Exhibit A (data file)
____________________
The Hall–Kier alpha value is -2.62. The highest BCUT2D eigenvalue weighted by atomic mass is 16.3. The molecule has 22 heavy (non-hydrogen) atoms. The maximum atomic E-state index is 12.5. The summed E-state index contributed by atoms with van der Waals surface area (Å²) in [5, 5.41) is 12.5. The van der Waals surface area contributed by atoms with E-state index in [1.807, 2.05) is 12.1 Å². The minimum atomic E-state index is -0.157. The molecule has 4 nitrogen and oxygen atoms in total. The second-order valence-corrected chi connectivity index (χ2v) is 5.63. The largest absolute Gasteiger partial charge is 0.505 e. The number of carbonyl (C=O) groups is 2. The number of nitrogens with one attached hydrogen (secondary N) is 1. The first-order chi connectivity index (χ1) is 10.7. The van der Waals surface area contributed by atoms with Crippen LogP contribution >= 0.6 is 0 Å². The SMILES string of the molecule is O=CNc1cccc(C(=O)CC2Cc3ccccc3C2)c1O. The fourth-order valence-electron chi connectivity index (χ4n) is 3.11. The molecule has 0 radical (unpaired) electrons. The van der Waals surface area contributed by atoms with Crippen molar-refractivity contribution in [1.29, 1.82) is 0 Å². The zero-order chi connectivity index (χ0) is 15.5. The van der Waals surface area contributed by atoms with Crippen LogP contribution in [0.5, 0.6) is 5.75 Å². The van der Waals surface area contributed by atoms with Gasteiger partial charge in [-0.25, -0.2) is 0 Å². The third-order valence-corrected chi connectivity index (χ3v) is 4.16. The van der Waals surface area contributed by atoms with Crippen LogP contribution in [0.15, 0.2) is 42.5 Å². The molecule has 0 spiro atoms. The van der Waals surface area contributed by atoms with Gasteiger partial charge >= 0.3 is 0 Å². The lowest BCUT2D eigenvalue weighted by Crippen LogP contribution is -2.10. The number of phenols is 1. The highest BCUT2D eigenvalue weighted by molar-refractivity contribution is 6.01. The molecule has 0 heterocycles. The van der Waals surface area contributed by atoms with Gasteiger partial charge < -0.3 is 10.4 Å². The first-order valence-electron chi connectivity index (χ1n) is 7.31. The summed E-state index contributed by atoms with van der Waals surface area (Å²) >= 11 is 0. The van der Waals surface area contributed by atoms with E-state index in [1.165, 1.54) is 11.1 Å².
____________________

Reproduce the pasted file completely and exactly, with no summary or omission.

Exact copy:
The Hall–Kier alpha value is -2.62. The highest BCUT2D eigenvalue weighted by atomic mass is 16.3. The molecule has 22 heavy (non-hydrogen) atoms. The maximum atomic E-state index is 12.5. The summed E-state index contributed by atoms with van der Waals surface area (Å²) in [5, 5.41) is 12.5. The van der Waals surface area contributed by atoms with E-state index in [1.807, 2.05) is 12.1 Å². The minimum atomic E-state index is -0.157. The molecule has 4 nitrogen and oxygen atoms in total. The second-order valence-corrected chi connectivity index (χ2v) is 5.63. The largest absolute Gasteiger partial charge is 0.505 e. The number of carbonyl (C=O) groups is 2. The number of nitrogens with one attached hydrogen (secondary N) is 1. The first-order chi connectivity index (χ1) is 10.7. The van der Waals surface area contributed by atoms with Crippen LogP contribution >= 0.6 is 0 Å². The SMILES string of the molecule is O=CNc1cccc(C(=O)CC2Cc3ccccc3C2)c1O. The fourth-order valence-electron chi connectivity index (χ4n) is 3.11. The molecule has 0 radical (unpaired) electrons. The van der Waals surface area contributed by atoms with Crippen molar-refractivity contribution in [1.29, 1.82) is 0 Å². The zero-order chi connectivity index (χ0) is 15.5. The van der Waals surface area contributed by atoms with Crippen LogP contribution in [0.5, 0.6) is 5.75 Å². The van der Waals surface area contributed by atoms with Gasteiger partial charge in [-0.25, -0.2) is 0 Å². The third-order valence-corrected chi connectivity index (χ3v) is 4.16. The van der Waals surface area contributed by atoms with Crippen LogP contribution in [0.15, 0.2) is 42.5 Å². The molecule has 0 spiro atoms. The van der Waals surface area contributed by atoms with Gasteiger partial charge >= 0.3 is 0 Å². The lowest BCUT2D eigenvalue weighted by Crippen LogP contribution is -2.10. The number of phenols is 1. The highest BCUT2D eigenvalue weighted by molar-refractivity contribution is 6.01. The molecule has 0 heterocycles. The van der Waals surface area contributed by atoms with Gasteiger partial charge < -0.3 is 10.4 Å². The first-order valence-electron chi connectivity index (χ1n) is 7.31. The summed E-state index contributed by atoms with van der Waals surface area (Å²) >= 11 is 0. The van der Waals surface area contributed by atoms with E-state index in [1.165, 1.54) is 11.1 Å².